Israeli settlement to become first to use drone to thwart terror

“We are going to have this drone in our own yard in case we do have any other terrorists who want to come into Efrat."

Drone donated to Efrat to help prevent terror attacks, May 7, 2018 (Tovah Lazaroff)
A small black drone that looks like a flying spider and sounds like a very loud mosquito could become the latest weapon to help civilian security teams prevent terrorist attacks.
On Sunday, the drone, which has thermal cameras for night use, hovered above the Efrat settlement as part of a demonstration showing how it could quickly identify a terrorist on the ground.
Efrat is the first Israeli community to provide its civilian security team with drone technology, according to the International Fellowship of Christians and Jews, which donated $37,000 for the drone.
Efrat Council head Oded Revivi showed IFCJ founder and president Rabbi Yechiel Eckstein how the drone’s data can be easily seen on a screen.
Until now, the security team had to look around in the dark to find any possible terrorists in situations where “time is of the essence,” Revivi explained.
With better and faster information provided by the drone, the team has a better chance of finding infiltrators in advance of the army’s arrival, he said.
Revivi pushed for the drone’s acquisition after a Palestinian terrorist infiltrated Efrat on December 23, 2016, and stabbed one of the residents, moderately wounding him. The terrorist was never caught.
“We are going to have this drone in our own yard in case we do have any other terrorists who want to come into Efrat. We will be able to raise the drone into the air, freeze the situation, get a good visual picture and direct the army and police forces to exactly where the terrorists are hiding,” Revivi said, then noted the security challenges presented by Efrat’s topography.
“Efrat is a very unique [community]. From one end to another it is five-and-a-half miles long, 9 km. At the narrowest, it is only a traffic circle.”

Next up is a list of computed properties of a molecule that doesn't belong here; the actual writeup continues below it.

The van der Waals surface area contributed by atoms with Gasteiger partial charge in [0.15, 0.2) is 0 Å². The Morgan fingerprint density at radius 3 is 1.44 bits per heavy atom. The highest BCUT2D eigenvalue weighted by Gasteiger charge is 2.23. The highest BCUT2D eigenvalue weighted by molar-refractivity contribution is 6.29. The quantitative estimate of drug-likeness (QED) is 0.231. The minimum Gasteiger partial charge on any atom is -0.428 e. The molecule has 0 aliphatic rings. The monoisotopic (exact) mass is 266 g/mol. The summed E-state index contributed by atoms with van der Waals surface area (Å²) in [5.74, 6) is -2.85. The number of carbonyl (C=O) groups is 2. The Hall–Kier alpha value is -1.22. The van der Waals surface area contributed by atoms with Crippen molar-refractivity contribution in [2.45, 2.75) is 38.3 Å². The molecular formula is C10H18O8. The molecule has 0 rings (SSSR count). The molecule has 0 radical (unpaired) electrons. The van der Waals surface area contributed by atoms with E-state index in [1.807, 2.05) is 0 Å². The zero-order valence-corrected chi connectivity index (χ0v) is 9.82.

In the past, Efrat has preferred to rely on technology rather than a barrier.
“It is not surrounded by a fence. Throughout the years we have been safe,” Revivi said, adding the community had been relying on cameras and radar, but that terrorist attack made it feel more vulnerable.
“Thank God for the fellowship fund,” he said.
One security expert, who declined to be named, said communities in Judea and Samaria, as well as those along Israel’s border, need more than a gadget to protect them.
Drone technology is still in infancy, the expert said. Making use of it on the West Bank is particularly complicated, particularly if the drone accidentally falls into a Palestinian village. The expert added that once Israelis introduce drones into the West Bank, the Palestinians will likely follow suit.
Eckstein said his organization plans to provide similar drones to other communities in Israel.
“With the drone now ready for use in Efrat, we are committed to providing a similar drone to all the communities who turn to us with a need to improve local security,” he said.
The next drones are expected to go the Eshkol Regional Council and the city of Sderot, both of which border Gaza.
“The security of the citizens of the State of Israel is one of the most important areas in our remit and we are certain that this drone will help the residents and significantly increase their personal safety,” Eckstein added.